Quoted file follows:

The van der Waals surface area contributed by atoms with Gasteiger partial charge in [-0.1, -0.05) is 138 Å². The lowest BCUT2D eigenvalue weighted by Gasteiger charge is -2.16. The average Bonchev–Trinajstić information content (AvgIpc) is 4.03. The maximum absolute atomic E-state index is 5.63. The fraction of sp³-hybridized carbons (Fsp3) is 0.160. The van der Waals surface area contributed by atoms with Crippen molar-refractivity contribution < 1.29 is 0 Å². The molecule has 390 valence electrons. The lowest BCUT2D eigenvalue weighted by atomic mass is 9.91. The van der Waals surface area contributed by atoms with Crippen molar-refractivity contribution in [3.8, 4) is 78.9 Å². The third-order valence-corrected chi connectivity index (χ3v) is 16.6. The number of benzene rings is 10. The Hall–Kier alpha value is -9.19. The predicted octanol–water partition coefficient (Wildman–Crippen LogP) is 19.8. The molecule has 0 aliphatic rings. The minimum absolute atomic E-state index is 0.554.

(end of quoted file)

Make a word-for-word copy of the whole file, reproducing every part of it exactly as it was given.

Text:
The van der Waals surface area contributed by atoms with Gasteiger partial charge in [-0.1, -0.05) is 138 Å². The lowest BCUT2D eigenvalue weighted by Gasteiger charge is -2.16. The average Bonchev–Trinajstić information content (AvgIpc) is 4.03. The maximum absolute atomic E-state index is 5.63. The fraction of sp³-hybridized carbons (Fsp3) is 0.160. The van der Waals surface area contributed by atoms with Crippen molar-refractivity contribution < 1.29 is 0 Å². The molecule has 390 valence electrons. The lowest BCUT2D eigenvalue weighted by atomic mass is 9.91. The van der Waals surface area contributed by atoms with Crippen molar-refractivity contribution in [3.8, 4) is 78.9 Å². The third-order valence-corrected chi connectivity index (χ3v) is 16.6. The number of benzene rings is 10. The Hall–Kier alpha value is -9.19. The predicted octanol–water partition coefficient (Wildman–Crippen LogP) is 19.8. The molecule has 0 aliphatic rings. The minimum absolute atomic E-state index is 0.554.